Good morning from The Inquirer newsroom.

The Tampa Bay Buccaneers beat the Kansas City Chiefs 31-9 in the Super Bowl last night. Congratulations as (almost) always to Tom Brady.

We’ll have 2018 forever. And Kevin Hart’s apology. And this showdown with a pole. Did you catch Four Seasons Total Landscaping in a Super Bowl commercial? Talk about a spot.

First: It’s a bird, it’s a plane, it’s Superman holding a cooler full of precious doses of the COVID-19 vaccine to the rescue.

Then: Love him. Loathe him. Scott Perry is a “rising star.” What does he represent? The answer depends on whom you ask.

And: “We are not ready to go into unsafe buildings.” That’s what thousands of Philly teachers said about why they intended to not show up to work today. Then the city reversed its position.

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— Ashley Hoffman (@_ashleyhoffman, morningnewsletter@inquirer.com)

Forget the Super Bowl. For this Montco community, the thrill was getting a coronavirus vaccine

Not all heroes wear capes. This one does. A Montco pharmacist faced the test of his career yesterday when he pulled off a COVID-19 vaccination operation in 36 hours.

He had applied to distribute vaccines, but he didn’t know he would get the Pfizer-BioNTech and Moderna doses so suddenly on Friday, thrusting him into the kind of swift action one associates with heroes in capes. He dressed appropriately, showing up to the Skippack firehouse in his now trademark superhero costume.

He had reinforcements, rolling deep with 100 volunteers to vaccinate the people who were first to sign up, all in the high-priority 1A group. Outside, people waited in line in the snow at a distance from one another, thrilled over the team’s heroics.

A job for Superman: done.

Loved or loathed, U.S. Rep. Scott Perry is making a name in Pennsylvania

Scott Perry has been spreading baseless election fraud claims for some time now. But since the revelation that the central Pennsylvania representative was a central figure in the failed last-ditch effort hatched to overturn Donald Trump’s election loss to Biden in Georgia, it’s never been the same.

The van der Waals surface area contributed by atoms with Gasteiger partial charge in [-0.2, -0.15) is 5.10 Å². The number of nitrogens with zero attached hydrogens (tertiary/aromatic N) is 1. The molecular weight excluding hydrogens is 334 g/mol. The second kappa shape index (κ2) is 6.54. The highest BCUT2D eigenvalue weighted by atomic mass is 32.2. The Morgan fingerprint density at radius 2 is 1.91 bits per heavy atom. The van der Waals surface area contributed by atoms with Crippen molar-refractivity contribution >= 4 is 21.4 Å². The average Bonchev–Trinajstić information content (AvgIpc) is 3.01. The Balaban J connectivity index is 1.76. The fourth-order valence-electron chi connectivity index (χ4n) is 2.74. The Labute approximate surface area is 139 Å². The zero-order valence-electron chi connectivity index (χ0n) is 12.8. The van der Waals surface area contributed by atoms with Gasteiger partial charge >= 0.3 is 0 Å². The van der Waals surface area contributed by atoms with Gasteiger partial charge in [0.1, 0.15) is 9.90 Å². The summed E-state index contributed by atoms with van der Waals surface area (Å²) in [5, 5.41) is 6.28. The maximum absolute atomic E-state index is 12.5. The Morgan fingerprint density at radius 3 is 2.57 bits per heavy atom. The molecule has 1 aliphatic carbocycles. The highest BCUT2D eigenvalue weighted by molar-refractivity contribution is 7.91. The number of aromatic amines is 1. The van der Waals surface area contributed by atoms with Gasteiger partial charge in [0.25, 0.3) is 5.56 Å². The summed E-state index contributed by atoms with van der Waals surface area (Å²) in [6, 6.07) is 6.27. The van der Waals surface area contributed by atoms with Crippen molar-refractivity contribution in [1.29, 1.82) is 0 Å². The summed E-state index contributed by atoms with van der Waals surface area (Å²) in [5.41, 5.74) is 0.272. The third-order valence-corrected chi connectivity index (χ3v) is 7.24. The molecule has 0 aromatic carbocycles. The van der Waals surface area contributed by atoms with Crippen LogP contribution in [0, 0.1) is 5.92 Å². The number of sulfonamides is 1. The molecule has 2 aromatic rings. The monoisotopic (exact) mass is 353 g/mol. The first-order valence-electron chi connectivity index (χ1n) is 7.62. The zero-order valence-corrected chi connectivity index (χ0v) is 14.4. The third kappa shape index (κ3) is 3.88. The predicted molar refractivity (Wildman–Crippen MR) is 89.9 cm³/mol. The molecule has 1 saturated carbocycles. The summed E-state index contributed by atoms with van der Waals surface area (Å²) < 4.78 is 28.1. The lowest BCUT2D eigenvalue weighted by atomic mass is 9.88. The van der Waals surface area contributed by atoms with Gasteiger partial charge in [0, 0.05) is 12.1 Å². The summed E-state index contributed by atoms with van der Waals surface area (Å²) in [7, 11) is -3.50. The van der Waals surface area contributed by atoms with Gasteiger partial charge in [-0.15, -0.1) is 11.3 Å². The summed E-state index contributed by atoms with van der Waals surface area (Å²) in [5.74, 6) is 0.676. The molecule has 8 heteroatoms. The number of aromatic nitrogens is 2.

Perry confirmed he was the one who introduced Trump to the Department of Justice’s Jeffrey Clark, who recently resigned. That introduction handed Trump his own evangelist in the highest law enforcement agency in the country. Perry’s involvement after the introduction remains unclear.

Now, detractors gather to protest for “Fire Perry Fridays.” His backers say that his star is on the rise. His supporters look at him as one of the few people in their corner in the fight against an obviously legitimate election. What’s more, they want him to aim for higher office. The fact that he beat his opponent in the congressional race shows one thing: The stark divide over him is the stark divide over politics in Pennsylvania.

Reporter Julia Terruso has the story on where Perry is sitting in Pennsylvania right now.

Helpful COVID-19 Resources

What you need to know today

Through your eyes | #OurPhilly

Round 2, here we go now. Thanks for sharing @d_smoove.

Tag your Instagram posts or tweets with #OurPhilly and we’ll pick our favorite each day to feature in this newsletter and give you a shout-out!

That’s interesting

Opinions

“Who, if anyone, in Pennsylvania or South Jersey, has come up with a pragmatic plan to tackle three of the biggest barriers to reopening that private schools have largely figured out? I’d love to know.” — columnist Maria Panaritis asks who is tackling the question of how to actually safely reopen Philly’s public schools.

What we’re reading

The Wall Street Journal reports on how this pandemic may become an endemic like the flu and HIV. While the vaccine will be highly effective at preventing the severe disease, people are planning for a long haul when we’ll still need masks and testing.

Your Daily Dose of | Push

A high-scoring Philly teen won a $200,000 college scholarship, and a support system designed for gifted students from low-income backgrounds made the college prep opportunities possible.